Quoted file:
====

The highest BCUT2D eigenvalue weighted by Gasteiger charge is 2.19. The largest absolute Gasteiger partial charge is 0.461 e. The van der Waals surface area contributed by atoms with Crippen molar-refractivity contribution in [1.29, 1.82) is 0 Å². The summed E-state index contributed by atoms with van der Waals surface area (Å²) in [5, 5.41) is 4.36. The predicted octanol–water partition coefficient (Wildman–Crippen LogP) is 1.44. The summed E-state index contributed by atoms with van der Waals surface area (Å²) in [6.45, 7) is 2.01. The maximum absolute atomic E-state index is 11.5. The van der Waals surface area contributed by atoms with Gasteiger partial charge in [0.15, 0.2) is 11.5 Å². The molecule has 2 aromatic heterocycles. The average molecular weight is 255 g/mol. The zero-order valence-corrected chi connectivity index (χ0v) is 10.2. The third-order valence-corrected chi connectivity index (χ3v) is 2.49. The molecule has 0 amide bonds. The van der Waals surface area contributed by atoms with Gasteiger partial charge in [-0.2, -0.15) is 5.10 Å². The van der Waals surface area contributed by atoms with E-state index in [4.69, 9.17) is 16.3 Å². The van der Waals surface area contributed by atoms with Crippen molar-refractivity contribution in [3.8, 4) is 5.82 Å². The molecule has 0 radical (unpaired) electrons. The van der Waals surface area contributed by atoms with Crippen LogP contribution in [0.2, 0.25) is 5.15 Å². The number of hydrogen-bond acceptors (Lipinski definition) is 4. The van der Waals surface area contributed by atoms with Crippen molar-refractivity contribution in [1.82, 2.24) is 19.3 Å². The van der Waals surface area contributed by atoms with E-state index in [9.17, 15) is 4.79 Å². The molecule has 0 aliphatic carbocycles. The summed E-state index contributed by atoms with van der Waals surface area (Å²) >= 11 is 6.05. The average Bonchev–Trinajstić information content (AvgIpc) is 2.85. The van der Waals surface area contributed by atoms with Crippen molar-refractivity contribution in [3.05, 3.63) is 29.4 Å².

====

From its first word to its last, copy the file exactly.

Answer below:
The highest BCUT2D eigenvalue weighted by Gasteiger charge is 2.19. The largest absolute Gasteiger partial charge is 0.461 e. The van der Waals surface area contributed by atoms with Crippen molar-refractivity contribution in [1.29, 1.82) is 0 Å². The summed E-state index contributed by atoms with van der Waals surface area (Å²) in [5, 5.41) is 4.36. The predicted octanol–water partition coefficient (Wildman–Crippen LogP) is 1.44. The summed E-state index contributed by atoms with van der Waals surface area (Å²) in [6.45, 7) is 2.01. The maximum absolute atomic E-state index is 11.5. The van der Waals surface area contributed by atoms with Gasteiger partial charge in [0.15, 0.2) is 11.5 Å². The molecule has 2 aromatic heterocycles. The average molecular weight is 255 g/mol. The zero-order valence-corrected chi connectivity index (χ0v) is 10.2. The third-order valence-corrected chi connectivity index (χ3v) is 2.49. The molecule has 0 amide bonds. The van der Waals surface area contributed by atoms with Gasteiger partial charge in [-0.2, -0.15) is 5.10 Å². The van der Waals surface area contributed by atoms with E-state index in [4.69, 9.17) is 16.3 Å². The van der Waals surface area contributed by atoms with Crippen molar-refractivity contribution in [3.8, 4) is 5.82 Å². The molecule has 0 radical (unpaired) electrons. The van der Waals surface area contributed by atoms with Crippen LogP contribution in [0.2, 0.25) is 5.15 Å². The number of hydrogen-bond acceptors (Lipinski definition) is 4. The van der Waals surface area contributed by atoms with Crippen molar-refractivity contribution in [1.82, 2.24) is 19.3 Å². The van der Waals surface area contributed by atoms with E-state index in [9.17, 15) is 4.79 Å². The molecule has 0 aliphatic carbocycles. The summed E-state index contributed by atoms with van der Waals surface area (Å²) >= 11 is 6.05. The average Bonchev–Trinajstić information content (AvgIpc) is 2.85. The van der Waals surface area contributed by atoms with Crippen molar-refractivity contribution in [3.05, 3.63) is 29.4 Å².